Her younger daughter Eleanor accompanied Mrs Margaret Gamble and Bob McCullough down to the nearby cross-roads.
They found Pearl‘s handbag, brush, comb, coat, belt, skirt and pants.
Painfully the items were gathered up and returned to the home while McCullough phoned the police.
It was not until 5 pm that evening that Pearl‘s body was found at the nearby Weir’s Rocks. She was naked, apart from her badly-torn stockings, and her body had been thrown face-downwards in some bushes. Her woollen sweater, white blouse, white underskirt and bra had been thrown on top of her.
Already Robert McGladdery had been taken for questioning to Newry RUC Station about the crime. He had known Pearl since childhood and was known to have attended the same dance the previous evening. Indeed he had danced with Pearl twice. McGladdery put on an enraged act:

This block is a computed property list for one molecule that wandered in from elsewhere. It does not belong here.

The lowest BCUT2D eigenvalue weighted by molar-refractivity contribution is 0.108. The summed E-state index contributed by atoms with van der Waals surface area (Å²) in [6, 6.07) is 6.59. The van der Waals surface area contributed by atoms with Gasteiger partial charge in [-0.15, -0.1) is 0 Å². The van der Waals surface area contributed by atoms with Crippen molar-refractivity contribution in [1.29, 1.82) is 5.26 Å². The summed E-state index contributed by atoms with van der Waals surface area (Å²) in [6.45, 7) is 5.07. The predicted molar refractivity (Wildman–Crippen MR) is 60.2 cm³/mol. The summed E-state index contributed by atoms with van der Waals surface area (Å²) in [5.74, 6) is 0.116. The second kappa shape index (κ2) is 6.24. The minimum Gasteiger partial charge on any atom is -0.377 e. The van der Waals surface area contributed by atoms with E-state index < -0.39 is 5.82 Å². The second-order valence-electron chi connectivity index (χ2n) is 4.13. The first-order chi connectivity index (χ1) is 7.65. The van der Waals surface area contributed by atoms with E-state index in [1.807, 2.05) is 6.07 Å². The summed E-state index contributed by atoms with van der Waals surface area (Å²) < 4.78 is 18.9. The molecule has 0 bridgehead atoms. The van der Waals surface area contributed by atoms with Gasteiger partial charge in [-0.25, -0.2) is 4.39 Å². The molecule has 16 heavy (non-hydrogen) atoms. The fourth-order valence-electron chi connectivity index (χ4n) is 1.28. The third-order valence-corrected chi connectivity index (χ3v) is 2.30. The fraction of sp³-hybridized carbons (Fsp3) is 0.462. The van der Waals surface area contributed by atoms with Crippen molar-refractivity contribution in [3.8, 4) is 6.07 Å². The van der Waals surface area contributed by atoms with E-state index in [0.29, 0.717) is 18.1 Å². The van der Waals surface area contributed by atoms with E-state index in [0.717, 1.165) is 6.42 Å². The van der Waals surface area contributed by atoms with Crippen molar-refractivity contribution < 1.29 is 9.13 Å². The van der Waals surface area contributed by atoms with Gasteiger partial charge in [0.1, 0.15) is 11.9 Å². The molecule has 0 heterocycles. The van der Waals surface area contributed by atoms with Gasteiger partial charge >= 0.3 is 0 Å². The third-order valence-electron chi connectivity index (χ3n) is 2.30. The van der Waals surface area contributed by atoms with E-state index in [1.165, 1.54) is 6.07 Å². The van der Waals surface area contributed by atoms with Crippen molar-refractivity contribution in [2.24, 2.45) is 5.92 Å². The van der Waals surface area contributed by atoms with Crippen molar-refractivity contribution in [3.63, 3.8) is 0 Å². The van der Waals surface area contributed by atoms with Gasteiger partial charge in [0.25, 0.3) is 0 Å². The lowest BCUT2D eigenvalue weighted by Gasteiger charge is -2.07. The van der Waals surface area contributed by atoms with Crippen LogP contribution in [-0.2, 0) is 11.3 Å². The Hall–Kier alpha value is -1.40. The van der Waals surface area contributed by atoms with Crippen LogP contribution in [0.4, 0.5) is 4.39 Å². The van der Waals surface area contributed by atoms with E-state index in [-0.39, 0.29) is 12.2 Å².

‘I wish I could get my hands on the boy who did this.
Then you wouldn’t have to deal with him!’
By the time the 24 year old was allowed to leave the station, the police were fairly certain they had the right man. They had to find evidence against him.
The movements of the parties the previous day had first to be pieced together.
Pearl worked in Foster’s Store in Hill Street in Newry. She was a sales assistant.
She had left home for a dance in the Henry Thompson Memorial Orange Hall in Downshire Road, in the company of two friends, Rae Boyd and Evelyn Gamble – who was a friend but no relation.
They got there at 10.30 pm.
….. more …..